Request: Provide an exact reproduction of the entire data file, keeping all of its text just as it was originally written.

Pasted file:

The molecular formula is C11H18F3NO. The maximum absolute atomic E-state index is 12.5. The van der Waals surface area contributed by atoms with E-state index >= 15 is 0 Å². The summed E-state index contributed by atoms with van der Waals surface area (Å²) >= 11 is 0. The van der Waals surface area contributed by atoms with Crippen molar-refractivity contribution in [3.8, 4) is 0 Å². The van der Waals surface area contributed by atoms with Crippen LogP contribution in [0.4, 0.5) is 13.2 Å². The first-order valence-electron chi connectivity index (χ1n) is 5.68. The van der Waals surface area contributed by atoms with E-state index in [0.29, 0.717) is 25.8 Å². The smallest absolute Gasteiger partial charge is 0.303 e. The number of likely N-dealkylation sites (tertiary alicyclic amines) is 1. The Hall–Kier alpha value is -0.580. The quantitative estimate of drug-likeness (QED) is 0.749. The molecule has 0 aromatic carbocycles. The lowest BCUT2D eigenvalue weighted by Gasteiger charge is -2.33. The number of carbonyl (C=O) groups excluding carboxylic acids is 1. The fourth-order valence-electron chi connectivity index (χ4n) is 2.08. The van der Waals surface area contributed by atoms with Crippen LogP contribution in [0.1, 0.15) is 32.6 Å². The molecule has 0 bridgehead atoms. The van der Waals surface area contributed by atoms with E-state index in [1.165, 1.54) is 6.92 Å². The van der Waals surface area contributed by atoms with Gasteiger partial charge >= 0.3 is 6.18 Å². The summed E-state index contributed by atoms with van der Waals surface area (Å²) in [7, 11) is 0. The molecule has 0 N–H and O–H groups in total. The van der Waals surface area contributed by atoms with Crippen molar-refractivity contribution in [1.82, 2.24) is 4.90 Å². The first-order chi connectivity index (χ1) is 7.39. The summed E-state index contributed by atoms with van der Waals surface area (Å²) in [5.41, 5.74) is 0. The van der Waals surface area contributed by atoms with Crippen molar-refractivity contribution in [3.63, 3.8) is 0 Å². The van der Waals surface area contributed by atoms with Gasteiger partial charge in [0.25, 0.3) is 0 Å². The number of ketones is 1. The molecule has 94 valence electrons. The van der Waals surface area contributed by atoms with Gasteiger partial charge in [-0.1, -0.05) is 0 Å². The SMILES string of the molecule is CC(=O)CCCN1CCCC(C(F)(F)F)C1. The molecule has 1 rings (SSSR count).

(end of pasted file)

The molecular formula is C11H18F3NO. The maximum absolute atomic E-state index is 12.5. The van der Waals surface area contributed by atoms with E-state index >= 15 is 0 Å². The summed E-state index contributed by atoms with van der Waals surface area (Å²) >= 11 is 0. The van der Waals surface area contributed by atoms with Crippen molar-refractivity contribution in [3.8, 4) is 0 Å². The van der Waals surface area contributed by atoms with Crippen LogP contribution in [0.4, 0.5) is 13.2 Å². The first-order valence-electron chi connectivity index (χ1n) is 5.68. The van der Waals surface area contributed by atoms with E-state index in [0.29, 0.717) is 25.8 Å². The smallest absolute Gasteiger partial charge is 0.303 e. The number of likely N-dealkylation sites (tertiary alicyclic amines) is 1. The Hall–Kier alpha value is -0.580. The quantitative estimate of drug-likeness (QED) is 0.749. The molecule has 0 aromatic carbocycles. The lowest BCUT2D eigenvalue weighted by Gasteiger charge is -2.33. The number of carbonyl (C=O) groups excluding carboxylic acids is 1. The fourth-order valence-electron chi connectivity index (χ4n) is 2.08. The van der Waals surface area contributed by atoms with Crippen LogP contribution in [0.1, 0.15) is 32.6 Å². The molecule has 0 bridgehead atoms. The van der Waals surface area contributed by atoms with E-state index in [1.165, 1.54) is 6.92 Å². The van der Waals surface area contributed by atoms with Gasteiger partial charge >= 0.3 is 6.18 Å². The summed E-state index contributed by atoms with van der Waals surface area (Å²) in [7, 11) is 0. The molecule has 0 N–H and O–H groups in total. The van der Waals surface area contributed by atoms with Crippen molar-refractivity contribution in [1.82, 2.24) is 4.90 Å². The first-order chi connectivity index (χ1) is 7.39. The summed E-state index contributed by atoms with van der Waals surface area (Å²) in [5.41, 5.74) is 0. The van der Waals surface area contributed by atoms with Crippen molar-refractivity contribution in [3.63, 3.8) is 0 Å². The van der Waals surface area contributed by atoms with Gasteiger partial charge in [0.25, 0.3) is 0 Å². The number of ketones is 1. The molecule has 94 valence electrons. The van der Waals surface area contributed by atoms with Gasteiger partial charge in [-0.1, -0.05) is 0 Å². The SMILES string of the molecule is CC(=O)CCCN1CCCC(C(F)(F)F)C1. The molecule has 1 rings (SSSR count).